Animated image of a lunar eclipse


Sunday, January 20, Totality at 9:12 p.m. PST (12:12 a.m. EST)


Total eclipse visible in North and South America and western parts of Europe and Africa

Target Audience:

General Public


Viewers in North and South America, as well as those in western parts of Europe and Africa, will be able to watch one of the sky's most dazzling shows on Jan. 20, 2019, when the Sun, Earth and Moon align at 9:12 p.m. PST (12:12 a.m. EST), creating a total lunar eclipse. The full moon will also be at its closest point to Earth in its orbit, called perigee. While at perigee, the Moon appears slightly bigger and brighter from our perspective on Earth, so it's often referred to as a "supermoon." But does it really look as super as some say?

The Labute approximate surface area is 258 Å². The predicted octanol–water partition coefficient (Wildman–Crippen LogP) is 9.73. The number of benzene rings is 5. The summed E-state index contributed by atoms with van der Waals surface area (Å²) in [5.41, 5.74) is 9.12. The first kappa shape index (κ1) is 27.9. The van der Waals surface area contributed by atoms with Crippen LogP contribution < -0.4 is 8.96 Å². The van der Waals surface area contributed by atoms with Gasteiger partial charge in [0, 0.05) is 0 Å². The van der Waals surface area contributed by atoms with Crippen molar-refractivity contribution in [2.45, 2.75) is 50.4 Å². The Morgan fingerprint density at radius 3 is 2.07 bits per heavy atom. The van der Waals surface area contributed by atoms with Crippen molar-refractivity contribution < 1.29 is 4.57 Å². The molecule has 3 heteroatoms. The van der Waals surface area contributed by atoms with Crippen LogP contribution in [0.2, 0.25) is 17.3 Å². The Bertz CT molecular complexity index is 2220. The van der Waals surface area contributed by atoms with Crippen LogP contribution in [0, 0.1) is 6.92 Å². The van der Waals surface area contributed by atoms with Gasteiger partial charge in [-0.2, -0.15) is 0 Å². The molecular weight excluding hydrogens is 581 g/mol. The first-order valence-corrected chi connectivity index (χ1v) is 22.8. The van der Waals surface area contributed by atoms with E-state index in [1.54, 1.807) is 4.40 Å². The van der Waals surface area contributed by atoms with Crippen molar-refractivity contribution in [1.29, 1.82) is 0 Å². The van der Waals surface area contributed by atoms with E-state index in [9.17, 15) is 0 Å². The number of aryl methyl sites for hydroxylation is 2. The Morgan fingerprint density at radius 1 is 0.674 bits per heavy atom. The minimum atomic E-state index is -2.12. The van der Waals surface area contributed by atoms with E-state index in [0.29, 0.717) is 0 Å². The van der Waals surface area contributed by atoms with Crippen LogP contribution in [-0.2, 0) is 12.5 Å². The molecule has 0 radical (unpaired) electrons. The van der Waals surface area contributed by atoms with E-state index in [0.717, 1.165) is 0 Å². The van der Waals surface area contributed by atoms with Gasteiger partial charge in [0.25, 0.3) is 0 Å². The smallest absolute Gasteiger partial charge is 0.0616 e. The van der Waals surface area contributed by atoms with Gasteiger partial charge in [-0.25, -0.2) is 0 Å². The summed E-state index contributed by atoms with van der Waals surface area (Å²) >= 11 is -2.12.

Check out these Teachable Moments from NASA/JPL Edu to find out how to watch a lunar eclipse and see what causes them to occur – plus learn more about supermoons and what to expect when one comes around.

Try these related projects for students and lessons for educators to get students engaged in and excited about our only natural satellite!

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